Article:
Earth or Solar System bound, you can probably get by with five decimal digits.
The problem really comes along when you compare two numbers and make decisions on the noise after those five digits. That's when you need the high accuracy calculations.
Finance counts by the penny, and with budgets in the billions, fourteen or fifteen decimal digits (assuming the bankers are smart enough to use integer pennys) can suffice. So far.
=== edit for error check. perhaps km for m error?
120,000,000 ly diameter / 2 = 60,000,000 ly radius
60,000,000 ly * pi = 188,495,559.215 ly circumference /free42/
188,495,559.215 ly * 365.25 = 68,848,003,003.4 ldays
68,848,003,003.4 ldays * 24 * 60 * 60 = 5.9484674595e14 seconds
5.9484674595e14 seconds * 299,792,458 m/s = 1.78330568102e23 meters
oops. wait. Diameter, not radius, so double that result,
3.56661136203e23 meters.
Solar System diameter ~9e12 meters
Finding the parking space is still a problem. You might miss the Solar System!
Edited: 25 Aug 2013, 1:11 a.m. after one or more responses were posted
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Unfortunately, with respect to the Milky Way, you're too high by a factor of 10^3. :)
I have experienced problems with comparing numbers like you mentioned and part of the problem is floating point arithmetic. I posted about this on MoHPC years ago and was roundly criticized for wanting 100.0099.990.01 to actually equal EXACTLY zero instead of the floating point result of 5.1156995306556E15.
Edited: 24 Aug 2013, 11:47 p.m.
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(deleted after your edit)
Edited: 24 Aug 2013, 11:53 p.m.
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Our GPS based navigation requires way more than five digits. In ECEF coordinates, meter accuracy has about six digits. We work to centimeter or millimeter levels. So nine digits without any guards.
Want to work out a distance between two points? Squaring doubles the number of digits required  eighteen now.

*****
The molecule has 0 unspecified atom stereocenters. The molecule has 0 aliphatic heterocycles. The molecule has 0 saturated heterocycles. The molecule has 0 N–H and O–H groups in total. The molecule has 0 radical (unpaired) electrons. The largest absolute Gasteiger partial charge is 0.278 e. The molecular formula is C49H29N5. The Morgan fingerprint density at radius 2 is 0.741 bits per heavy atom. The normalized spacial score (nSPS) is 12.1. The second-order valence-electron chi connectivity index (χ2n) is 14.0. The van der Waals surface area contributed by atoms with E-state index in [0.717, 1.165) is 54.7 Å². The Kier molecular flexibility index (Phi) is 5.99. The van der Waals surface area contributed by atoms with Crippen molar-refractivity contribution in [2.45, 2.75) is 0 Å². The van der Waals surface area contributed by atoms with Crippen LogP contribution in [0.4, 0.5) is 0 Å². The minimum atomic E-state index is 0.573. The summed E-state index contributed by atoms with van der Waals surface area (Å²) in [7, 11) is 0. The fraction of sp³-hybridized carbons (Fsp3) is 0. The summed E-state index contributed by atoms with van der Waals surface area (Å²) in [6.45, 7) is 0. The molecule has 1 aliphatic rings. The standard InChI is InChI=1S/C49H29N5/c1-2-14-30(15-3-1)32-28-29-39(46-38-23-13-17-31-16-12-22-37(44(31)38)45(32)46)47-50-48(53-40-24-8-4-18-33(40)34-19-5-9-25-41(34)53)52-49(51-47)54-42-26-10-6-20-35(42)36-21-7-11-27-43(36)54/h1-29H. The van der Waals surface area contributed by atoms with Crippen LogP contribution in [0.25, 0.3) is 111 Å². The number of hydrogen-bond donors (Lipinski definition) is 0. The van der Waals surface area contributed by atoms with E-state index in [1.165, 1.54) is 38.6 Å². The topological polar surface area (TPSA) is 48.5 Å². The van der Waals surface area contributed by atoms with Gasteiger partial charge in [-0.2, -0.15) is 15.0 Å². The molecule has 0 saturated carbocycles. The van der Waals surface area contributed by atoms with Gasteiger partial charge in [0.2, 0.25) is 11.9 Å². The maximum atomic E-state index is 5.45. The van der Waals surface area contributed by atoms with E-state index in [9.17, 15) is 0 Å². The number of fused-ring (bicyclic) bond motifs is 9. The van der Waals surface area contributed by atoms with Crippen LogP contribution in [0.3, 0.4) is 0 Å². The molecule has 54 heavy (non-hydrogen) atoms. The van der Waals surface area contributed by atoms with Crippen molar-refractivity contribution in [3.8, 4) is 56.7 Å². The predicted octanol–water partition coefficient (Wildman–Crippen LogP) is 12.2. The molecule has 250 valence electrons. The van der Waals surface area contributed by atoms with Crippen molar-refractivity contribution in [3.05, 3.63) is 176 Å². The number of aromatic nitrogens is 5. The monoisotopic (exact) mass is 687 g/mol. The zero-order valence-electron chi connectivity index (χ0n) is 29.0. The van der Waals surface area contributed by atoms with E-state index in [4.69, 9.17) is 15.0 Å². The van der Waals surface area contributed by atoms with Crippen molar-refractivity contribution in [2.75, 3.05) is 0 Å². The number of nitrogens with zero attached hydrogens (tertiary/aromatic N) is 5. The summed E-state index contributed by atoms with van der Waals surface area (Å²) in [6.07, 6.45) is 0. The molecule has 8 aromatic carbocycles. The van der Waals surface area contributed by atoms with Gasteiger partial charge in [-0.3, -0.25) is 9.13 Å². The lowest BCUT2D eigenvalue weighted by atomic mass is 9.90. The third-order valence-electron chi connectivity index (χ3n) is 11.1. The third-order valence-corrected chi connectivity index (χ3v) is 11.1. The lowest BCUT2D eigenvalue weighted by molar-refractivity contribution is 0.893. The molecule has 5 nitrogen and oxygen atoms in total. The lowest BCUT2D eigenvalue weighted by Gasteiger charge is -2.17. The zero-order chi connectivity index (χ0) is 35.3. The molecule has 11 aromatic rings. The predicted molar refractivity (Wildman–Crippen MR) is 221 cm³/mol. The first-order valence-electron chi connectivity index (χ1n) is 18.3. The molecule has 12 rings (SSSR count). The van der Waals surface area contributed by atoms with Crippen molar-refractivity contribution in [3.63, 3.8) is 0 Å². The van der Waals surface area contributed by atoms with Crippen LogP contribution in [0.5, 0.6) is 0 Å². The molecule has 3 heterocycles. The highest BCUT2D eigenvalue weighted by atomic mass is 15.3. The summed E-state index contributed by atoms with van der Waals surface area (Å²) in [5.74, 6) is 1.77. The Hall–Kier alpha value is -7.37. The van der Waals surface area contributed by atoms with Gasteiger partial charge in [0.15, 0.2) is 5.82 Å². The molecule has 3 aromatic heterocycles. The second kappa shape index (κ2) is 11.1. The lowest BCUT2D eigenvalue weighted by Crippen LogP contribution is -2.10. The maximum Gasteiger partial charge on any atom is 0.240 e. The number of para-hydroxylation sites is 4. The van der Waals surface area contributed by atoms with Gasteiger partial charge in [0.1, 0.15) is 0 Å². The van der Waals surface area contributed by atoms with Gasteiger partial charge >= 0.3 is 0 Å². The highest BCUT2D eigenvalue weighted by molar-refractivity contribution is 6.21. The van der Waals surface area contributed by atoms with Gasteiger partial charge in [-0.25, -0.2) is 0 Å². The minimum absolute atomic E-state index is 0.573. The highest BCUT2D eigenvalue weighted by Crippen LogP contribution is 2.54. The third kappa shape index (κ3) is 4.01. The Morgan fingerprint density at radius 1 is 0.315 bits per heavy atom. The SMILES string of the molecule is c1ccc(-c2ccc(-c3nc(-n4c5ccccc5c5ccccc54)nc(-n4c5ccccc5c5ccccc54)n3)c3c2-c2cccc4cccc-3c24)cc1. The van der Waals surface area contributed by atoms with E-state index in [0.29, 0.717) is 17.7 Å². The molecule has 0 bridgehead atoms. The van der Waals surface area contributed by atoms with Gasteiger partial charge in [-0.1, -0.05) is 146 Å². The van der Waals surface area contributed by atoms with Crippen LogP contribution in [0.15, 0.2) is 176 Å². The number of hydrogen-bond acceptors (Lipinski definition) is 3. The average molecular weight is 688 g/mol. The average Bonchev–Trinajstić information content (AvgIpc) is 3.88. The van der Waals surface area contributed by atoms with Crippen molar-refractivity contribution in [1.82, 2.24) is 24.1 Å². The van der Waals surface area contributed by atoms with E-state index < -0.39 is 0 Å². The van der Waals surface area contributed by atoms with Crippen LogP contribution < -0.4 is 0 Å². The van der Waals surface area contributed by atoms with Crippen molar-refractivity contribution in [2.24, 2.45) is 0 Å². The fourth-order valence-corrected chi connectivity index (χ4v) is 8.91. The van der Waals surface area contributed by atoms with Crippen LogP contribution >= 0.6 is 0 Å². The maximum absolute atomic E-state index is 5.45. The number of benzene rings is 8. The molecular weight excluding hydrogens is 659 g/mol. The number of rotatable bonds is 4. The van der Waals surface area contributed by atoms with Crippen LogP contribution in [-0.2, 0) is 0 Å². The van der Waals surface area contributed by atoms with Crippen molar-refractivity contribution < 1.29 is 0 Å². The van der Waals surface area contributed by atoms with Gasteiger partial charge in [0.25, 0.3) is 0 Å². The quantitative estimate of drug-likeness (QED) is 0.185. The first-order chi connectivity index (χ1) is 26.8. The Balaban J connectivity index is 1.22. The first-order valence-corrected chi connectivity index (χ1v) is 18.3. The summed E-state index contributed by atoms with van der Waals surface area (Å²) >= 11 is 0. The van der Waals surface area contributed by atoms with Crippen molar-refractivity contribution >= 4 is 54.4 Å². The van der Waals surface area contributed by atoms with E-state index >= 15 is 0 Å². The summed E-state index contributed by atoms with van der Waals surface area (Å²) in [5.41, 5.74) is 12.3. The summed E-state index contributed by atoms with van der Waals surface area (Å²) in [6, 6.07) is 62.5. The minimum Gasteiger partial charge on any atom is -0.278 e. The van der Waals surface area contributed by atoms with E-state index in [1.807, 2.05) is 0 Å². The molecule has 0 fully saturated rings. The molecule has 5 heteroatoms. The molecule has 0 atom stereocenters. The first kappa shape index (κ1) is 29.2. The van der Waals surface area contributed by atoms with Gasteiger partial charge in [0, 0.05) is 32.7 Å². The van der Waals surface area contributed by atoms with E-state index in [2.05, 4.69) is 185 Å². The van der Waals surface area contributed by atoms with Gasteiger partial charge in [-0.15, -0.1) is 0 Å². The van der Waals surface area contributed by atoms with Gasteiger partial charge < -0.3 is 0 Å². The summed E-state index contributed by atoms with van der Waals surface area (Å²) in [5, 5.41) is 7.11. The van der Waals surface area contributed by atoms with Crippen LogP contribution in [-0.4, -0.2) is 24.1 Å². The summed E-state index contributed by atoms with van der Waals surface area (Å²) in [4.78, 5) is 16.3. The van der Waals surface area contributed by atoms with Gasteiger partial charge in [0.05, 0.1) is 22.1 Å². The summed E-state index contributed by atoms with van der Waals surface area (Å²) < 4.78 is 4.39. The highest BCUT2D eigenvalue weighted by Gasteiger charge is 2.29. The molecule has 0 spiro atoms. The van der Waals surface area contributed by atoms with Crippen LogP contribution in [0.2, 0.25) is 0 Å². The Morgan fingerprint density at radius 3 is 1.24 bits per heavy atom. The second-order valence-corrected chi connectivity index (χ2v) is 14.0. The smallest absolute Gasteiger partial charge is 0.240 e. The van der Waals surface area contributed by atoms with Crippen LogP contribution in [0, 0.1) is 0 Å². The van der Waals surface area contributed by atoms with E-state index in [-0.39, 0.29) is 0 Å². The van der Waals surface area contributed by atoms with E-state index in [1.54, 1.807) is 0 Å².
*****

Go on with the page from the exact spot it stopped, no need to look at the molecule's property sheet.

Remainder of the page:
Pauli
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Quote:
Finance counts by the penny, and with budgets in the billions, fourteen or fifteen decimal digits (assuming the bankers are smart enough to use integer pennys) can suffice. So far.
In real life, I write financial calculation programs and at times it does bother me that the 12c, especially, has only 10 digits. This is often too few for a lot of work I do but it's close enough to help in checking the accuracy of my calculations.
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Quote:
Remember to compensate for motions while you travel.
i always find it safest to keep the restroom locked while travelling above lightspeed :)
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Matt and All,
I would imagine that "back in the day" people were more skilled at rescaling problems or otherwise shifting points of view to get the most out of the available precision.
We were looking at a problem doing quadratic curve fits with data that were "closely packed"  so to speak. We tried the equations for the fit on a small set of points like (15.386, 19.004), (15.388, 19.001) and (15.390, 19.006). Doing this in singleprecision (32bit) IEEE floating point gave meaningless results, to the point that the parabola opened downward instead of upward! Doubleprecision IEEE float was better, but not good enough. We had to go to about 80 bits to get close.
But by shifting the points to (0.006, 0.004), (0.008, 0.001), (0.010, 0.006), we were able to get spot on with 32bit float.